Morning Dow Report: UnitedHealth, Goldman Earnings Outweigh McDonald's Bounce

Although we don't believe in timing the market or panicking over daily movements, we do like to keep an eye on market changes -- just in case they're material to our investing thesis.

Investors had hoped that positive earnings momentum would continue to drive stocks higher, but this morning's figures from two major components of the Dow Jones Industrials , as well as a negative warning from Best Buy, sent the blue-chip index down 91 points as of 11 a.m. EST. UnitedHealth Group and Goldman Sachs both fell after giving their earnings reports, offsetting a gain from McDonald's  based on encouraging industry figures.

UnitedHealth dropped 3.3% even though the health insurer added 4.5 million members during 2013 and posted an 8% jump in revenue for the fourth quarter, pushing earnings up 15%. Success in its Optum segment also added to the company's bottom-line gains, with operating earnings jumping 43% for the pharmacy-benefits and consulting-services division. UnitedHealth also confirmed its previous guidance for revenue and earnings for 2014, but investors remain concerned about the potential for cuts in government program reimbursement rates and the potential impact on UnitedHealth's profits.

Goldman Sachs dropped 1.8% as the bank reported that profits fell 21% in the fourth quarter compared to the year-ago period, on a 5% drop in overall revenue. Goldman's investment-banking division was particularly successful, seeing profits rise by 22%. But trading results from the fixed-income and other markets hurt Goldman overall, as revenue from client trading fell 15%; a drop in bond-underwriting activity also contributed to the fall. Despite the falling share price, Goldman's results were actually better than most investors had expected. But with the likelihood of continuing pressure on the bond market, Goldman could keep struggling because of its traditional reliance on fixed income as an area of strength.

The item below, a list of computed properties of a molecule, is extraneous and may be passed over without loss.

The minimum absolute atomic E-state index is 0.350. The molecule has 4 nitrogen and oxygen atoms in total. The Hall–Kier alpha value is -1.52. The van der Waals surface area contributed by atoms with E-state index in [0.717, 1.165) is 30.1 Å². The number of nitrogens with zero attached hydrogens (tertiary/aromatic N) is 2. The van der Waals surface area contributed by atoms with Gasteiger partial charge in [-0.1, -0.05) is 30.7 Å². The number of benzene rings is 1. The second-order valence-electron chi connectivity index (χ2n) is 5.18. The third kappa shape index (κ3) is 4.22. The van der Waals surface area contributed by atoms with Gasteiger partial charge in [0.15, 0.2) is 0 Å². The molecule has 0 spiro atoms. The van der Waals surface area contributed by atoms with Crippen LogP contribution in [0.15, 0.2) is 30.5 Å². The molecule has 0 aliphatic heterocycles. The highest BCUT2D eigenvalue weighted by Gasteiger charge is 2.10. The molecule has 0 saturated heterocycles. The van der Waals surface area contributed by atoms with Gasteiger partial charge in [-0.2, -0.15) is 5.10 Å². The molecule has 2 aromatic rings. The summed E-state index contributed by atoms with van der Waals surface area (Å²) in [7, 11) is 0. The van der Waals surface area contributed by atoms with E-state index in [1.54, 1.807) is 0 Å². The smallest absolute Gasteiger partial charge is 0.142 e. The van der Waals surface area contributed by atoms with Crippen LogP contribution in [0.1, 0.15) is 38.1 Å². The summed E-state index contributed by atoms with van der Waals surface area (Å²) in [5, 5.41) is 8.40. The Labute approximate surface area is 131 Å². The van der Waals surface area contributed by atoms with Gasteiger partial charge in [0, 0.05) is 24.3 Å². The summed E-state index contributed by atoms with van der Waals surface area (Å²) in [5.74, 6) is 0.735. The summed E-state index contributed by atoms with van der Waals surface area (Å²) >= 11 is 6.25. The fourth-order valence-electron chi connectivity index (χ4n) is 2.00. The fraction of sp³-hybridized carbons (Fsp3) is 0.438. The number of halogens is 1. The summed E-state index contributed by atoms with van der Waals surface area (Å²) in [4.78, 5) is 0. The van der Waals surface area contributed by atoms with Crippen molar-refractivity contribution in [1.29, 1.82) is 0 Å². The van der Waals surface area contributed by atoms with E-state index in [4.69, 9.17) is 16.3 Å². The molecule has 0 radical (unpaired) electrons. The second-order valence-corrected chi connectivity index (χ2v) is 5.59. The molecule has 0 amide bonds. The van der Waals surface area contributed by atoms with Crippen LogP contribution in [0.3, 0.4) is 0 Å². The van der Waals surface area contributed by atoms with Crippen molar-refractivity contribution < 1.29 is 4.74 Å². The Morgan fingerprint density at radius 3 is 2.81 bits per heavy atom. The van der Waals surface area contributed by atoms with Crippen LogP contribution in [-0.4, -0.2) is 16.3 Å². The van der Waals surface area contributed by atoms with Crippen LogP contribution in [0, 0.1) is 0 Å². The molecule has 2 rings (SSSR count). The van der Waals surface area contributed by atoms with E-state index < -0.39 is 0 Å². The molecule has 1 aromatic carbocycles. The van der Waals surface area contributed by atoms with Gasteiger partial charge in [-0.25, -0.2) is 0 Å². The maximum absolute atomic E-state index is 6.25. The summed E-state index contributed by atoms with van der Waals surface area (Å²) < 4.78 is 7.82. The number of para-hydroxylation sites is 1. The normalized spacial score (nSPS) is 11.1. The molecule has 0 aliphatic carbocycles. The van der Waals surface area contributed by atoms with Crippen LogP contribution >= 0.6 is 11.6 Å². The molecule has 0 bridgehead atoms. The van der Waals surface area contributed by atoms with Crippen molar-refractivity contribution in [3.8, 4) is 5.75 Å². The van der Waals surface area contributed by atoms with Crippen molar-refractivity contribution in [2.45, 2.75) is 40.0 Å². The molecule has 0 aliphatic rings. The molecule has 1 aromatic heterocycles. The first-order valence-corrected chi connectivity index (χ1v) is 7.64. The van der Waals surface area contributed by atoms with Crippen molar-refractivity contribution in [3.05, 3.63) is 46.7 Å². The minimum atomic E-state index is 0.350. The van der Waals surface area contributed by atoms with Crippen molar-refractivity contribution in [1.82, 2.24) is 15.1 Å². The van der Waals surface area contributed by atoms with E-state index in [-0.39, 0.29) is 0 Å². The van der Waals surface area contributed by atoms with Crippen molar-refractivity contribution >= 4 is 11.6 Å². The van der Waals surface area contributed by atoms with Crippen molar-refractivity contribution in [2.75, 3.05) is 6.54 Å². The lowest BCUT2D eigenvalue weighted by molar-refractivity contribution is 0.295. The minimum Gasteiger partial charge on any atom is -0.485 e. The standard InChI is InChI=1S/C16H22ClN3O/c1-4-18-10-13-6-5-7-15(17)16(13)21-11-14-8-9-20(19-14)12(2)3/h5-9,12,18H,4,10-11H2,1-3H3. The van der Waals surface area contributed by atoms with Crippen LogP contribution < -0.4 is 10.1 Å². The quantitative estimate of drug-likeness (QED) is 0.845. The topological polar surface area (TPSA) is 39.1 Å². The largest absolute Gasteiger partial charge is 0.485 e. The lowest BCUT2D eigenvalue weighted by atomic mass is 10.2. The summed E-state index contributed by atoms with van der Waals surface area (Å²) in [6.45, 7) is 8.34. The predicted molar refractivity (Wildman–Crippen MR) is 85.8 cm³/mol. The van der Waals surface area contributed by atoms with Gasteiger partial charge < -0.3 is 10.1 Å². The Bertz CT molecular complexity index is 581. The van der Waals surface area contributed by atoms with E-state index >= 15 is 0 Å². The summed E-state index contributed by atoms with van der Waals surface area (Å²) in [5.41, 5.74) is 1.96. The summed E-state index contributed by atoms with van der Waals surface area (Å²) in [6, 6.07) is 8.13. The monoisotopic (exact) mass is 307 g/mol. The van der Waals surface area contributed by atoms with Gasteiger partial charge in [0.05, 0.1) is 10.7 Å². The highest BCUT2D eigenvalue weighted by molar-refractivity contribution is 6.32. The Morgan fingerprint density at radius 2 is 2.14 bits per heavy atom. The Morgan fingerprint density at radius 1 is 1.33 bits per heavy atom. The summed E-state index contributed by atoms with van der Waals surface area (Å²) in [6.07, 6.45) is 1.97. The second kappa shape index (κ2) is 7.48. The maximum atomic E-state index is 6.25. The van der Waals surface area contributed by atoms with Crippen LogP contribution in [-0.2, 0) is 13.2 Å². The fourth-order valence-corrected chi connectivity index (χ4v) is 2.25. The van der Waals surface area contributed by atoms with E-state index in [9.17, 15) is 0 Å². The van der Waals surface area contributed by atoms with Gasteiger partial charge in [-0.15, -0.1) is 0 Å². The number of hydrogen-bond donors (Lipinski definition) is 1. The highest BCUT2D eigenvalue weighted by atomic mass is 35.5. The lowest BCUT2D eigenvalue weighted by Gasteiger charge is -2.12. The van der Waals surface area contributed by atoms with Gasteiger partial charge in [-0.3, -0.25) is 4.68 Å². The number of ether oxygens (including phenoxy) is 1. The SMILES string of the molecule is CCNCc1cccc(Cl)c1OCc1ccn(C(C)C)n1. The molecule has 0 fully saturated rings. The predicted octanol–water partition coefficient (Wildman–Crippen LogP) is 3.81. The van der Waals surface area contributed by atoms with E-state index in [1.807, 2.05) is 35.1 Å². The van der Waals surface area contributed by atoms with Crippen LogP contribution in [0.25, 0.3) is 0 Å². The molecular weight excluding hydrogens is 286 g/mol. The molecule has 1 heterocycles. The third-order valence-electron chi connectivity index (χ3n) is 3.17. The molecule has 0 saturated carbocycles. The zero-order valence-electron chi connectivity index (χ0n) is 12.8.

McDonald's gained 0.5% after the National Restaurant Association said late yesterday that it projects restaurant-industry revenue to grow 3.6% from 2013 levels. With expectations of $683 billion in sales for 2014, the gains are expected to come primarily from raising menu prices. Moreover, with higher labor costs and upward pressure in food prices for commodities such as beef, McDonald's will have to work hard to turn any added revenue into bottom-line growth. Nevertheless, McDonald's expects to come out with a slate of new products and promotional offerings to try to bolster sales and boost its overall results this year.

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Fool contributor Dan Caplinger has no position in any stocks mentioned. You can follow him on Twitter @DanCaplinger. The Motley Fool recommends Goldman Sachs, McDonald's, and UnitedHealth Group. The Motley Fool owns shares of McDonald's. Try any of our Foolish newsletter services free for 30 days. We Fools may not all hold the same opinions, but we all believe that considering a diverse range of insights makes us better investors. The Motley Fool has a disclosure policy.

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